Scientists have coopted immune cells as agents for delivering anticancer gene therapy. Although the system is far from testing in humans, the approach could complement more traditional cancer treatments such as chemotherapy.
Although cancer gene therapy is a potentially powerful adjunct to conventional cancer therapies, its use in clinical settings has been severely limited due to the undesirable foreign gene expression in tissues other than the tumor. To create a gene therapy delivery system more specific to tumors, researchers led by Richard Vile have employed T cells, a class of immune cells that preferentially targets tumors as a means of delivering a “suicide” gene to cancer cells (Nature Biotechnology, Vol. 20, No. 3, March 1, 2002).
The researchers first set about tailoring T cells to be specific to tumors by incorporating into their DNA a gene expressing a receptor that binds to a tumor-specific cell-surface protein called carcinoembryonic antigen (CEA). To turn the T cells into potent cancer-killing agents, they were engineered to produce a virus carrying a toxic gene (thymidine kinase). This gene, which originates from herpes simplex virus and is not normally present in cells, encodes a protein that converts a relatively harmless prodrug, ganciclovir, into a cancer killing poison. To add an even greater level of control, they also placed the thymidine kinase gene under the control of a regulatory element (the CEA promoter) that is active only in tumor cells.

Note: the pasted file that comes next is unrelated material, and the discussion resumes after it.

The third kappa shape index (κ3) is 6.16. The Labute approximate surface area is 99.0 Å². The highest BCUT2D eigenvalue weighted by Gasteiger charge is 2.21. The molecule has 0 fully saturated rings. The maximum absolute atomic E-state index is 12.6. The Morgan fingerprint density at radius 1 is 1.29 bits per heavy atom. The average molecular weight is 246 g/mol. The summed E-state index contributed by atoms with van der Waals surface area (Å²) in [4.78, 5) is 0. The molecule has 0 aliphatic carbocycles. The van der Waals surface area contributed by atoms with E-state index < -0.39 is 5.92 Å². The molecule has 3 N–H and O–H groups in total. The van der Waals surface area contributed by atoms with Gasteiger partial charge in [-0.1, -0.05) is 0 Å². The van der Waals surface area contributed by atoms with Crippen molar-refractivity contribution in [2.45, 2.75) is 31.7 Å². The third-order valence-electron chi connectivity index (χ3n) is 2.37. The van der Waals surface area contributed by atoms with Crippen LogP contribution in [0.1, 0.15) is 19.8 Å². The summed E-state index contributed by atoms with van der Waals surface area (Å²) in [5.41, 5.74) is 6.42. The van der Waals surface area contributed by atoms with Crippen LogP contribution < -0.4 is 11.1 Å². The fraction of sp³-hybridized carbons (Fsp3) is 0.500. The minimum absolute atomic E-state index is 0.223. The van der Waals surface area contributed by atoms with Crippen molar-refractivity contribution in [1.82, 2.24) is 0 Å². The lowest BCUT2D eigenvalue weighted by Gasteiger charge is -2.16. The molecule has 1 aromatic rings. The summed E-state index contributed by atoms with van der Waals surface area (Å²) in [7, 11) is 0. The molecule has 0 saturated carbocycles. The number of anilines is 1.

The authors demonstrate the potency of their approach both in tissue culture as well as in mice with lung and liver metastases. Further studies—for example, to make sure that enough virus is produced by the T cells during their lifetime in the body—will be required before this system can be tested in humans.
Molecular Medicine Program
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E. Antonio Chiocca
Molecular Neuro-oncology and Neurosurgery
Massachusetts General Hospital
Harvard Medical School
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